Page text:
+ By Leigh Glenn  + Photos by Joe Karr

If you make the charts, the girls will tear you apart.

– Chris Hillman and Roger McGuinn, “So You Want to be a Rock ’n’ Roll Star”

For young Dean Rosenthal, music was about impressing girls. But for the veteran Annapolis blues guitarist today, it’s about having and sharing fun. That sensibility was inescapable when Rosenthal, 58, and his many musician friends took to the Rams Head stage last May to celebrate his 40 years of performing.

ROSENTHAL-35Rosenthal has always strummed to the tune of a different guitarist. Growing up in Edgewater in the late 1960s and early 1970s, he was youngest in a family whose musical tastes straddled different eras. His father, Donald, a stern World War II vet who survived three aircraft carrier sinkings in the Pacific, liked big bands, bluegrass, and jazz drummer Gene Krupa. Rosenthal’s older sister, Gail, was a fan of Elvis and Motown and turned her brother on to psychedelic rock and the band Cream.

Though Rosenthal revered Eric Clapton, he believed he could play more like Cream bassist Jack Bruce, so he joined one other classmate in playing bass. All the other kids played acoustic guitar.

Rosenthal was 12 or 13 when he first heard Bob Dylan. “I didn’t know that Dylan was this prolific writer,” he says. “I thought the songs were funny. I was always attracted to people like Joe Cocker and Leon Russell—who didn’t have this sweet ‘la-la-la’ voice. I love the way Dylan sings.” After discovering Dylan, he switched to the old Stella guitar his grandmother had given him, added a harmonica, and got a Dylan songbook.

Rather than mimicking musicians like Clapton and English bluesman John Mayall, Rosenthal dug into their inspirations—Muddy Waters, Howlin’ Wolf, Robert Johnson. He spent hours listening to music at a used record store off Chinquapin Round Road. He added roots guitarist Ry Cooder and swamp blues player Slim Harpo to his ever-growing musical pantheon.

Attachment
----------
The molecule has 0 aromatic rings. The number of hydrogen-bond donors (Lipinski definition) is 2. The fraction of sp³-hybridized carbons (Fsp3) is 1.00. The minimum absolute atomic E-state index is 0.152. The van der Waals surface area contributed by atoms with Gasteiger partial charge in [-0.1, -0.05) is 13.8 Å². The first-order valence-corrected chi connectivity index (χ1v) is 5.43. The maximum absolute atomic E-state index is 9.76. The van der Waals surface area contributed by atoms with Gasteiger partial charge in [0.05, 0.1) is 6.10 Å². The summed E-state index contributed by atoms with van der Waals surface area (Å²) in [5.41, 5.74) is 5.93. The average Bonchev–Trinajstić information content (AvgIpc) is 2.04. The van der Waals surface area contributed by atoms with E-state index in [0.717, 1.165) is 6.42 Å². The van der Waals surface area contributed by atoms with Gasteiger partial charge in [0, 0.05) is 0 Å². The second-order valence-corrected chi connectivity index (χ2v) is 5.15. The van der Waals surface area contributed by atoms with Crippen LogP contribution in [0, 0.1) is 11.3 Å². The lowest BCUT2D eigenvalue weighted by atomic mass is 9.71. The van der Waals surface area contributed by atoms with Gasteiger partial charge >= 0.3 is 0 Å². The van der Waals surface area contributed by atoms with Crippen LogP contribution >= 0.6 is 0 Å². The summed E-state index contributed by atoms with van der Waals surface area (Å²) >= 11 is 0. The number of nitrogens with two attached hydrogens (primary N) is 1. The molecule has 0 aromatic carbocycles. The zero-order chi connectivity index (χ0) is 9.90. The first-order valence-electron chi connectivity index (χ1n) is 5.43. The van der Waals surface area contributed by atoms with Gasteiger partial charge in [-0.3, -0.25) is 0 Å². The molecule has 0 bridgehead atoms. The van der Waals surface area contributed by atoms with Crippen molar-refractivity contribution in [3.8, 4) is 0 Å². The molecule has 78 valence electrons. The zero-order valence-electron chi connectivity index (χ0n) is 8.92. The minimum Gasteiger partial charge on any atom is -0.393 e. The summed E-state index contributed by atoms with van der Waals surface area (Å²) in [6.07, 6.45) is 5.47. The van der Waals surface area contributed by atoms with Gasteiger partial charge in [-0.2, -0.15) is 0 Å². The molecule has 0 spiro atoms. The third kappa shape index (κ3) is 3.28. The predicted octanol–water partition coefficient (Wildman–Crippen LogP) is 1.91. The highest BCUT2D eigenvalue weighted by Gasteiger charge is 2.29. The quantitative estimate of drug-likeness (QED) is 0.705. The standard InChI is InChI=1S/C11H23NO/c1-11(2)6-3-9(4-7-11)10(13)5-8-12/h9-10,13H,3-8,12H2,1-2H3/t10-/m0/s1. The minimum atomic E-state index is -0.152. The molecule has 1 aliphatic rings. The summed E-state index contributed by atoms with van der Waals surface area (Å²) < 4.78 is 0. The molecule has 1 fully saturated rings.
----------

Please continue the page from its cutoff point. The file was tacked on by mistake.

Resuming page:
ROSENTHAL-45The offbeat—the unconventional—was Rosenthal’s inner compass. When others were playing “Jumpin’ Jack Flash,” he was playing Johnny Cash. He recalls Southern High School music teacher and jazz trombonist Bill Taylor encouraging him: “He was a really big guy to say, ‘You’ve got something. You’re not hearing it the way everybody else is hearing it. You should stay with this.’” And he did.

As bluegrass began to mingle with mainstream music in the 1970s—with Old and in the Way, Nitty Gritty Dirt Band, the Grateful Dead, and The Band—Rosenthal joined a bluegrass band that played to every clique in school, in fields and parking lots, acoustically, with no amplification. 

Ain’t the way to have fun, son.

– Randy Newman,
“Mama Told Me Not to Come”

“Take up a trade,” Rosenthal’s parents told him. They disagreed with him about a lot of things, from the war in Vietnam to his taste in music. Even though he also loved bluegrass, Rosenthal’s father couldn’t fathom what his son was listening to—except when he heard a drummer with whom he could connect; Ginger Baker, for example, knew what he was doing, but Jimi Hendrix, wailing on “The Star-Spangled Banner,” was pure sacrilege.

Rosenthal was just 15 when his father died, so he never got to play for or have an adult conversation with him. However, they had bonded over bluegrass and comedies. His father had always pointed out things—like Chico Marx doing something odd on the piano—and why they were funny. Rosenthal’s love for music and humor is reflected in his deep respect for groundbreaking songwriters and musicians who excelled at satire: Dylan, Tom Waits, Randy Newman, Warren Zevon, and Frank Zappa.

Between Bill Taylor, the record store, and the progressive rock radio station WHFS—which played new and relatively unknown old songs—Rosenthal became schooled in music. At 16, he received a nylon-stringed Yamaha guitar from his Aunt Chuckie; it was a perfect learning instrument. After high school, he had day jobs—at a greenhouse, the airport, doing carpentry—and played music at night. He stuck to that schedule for about 10 years, but it became too much. One day, when his bosses said something that set him off, he quit.

How does it feel . . .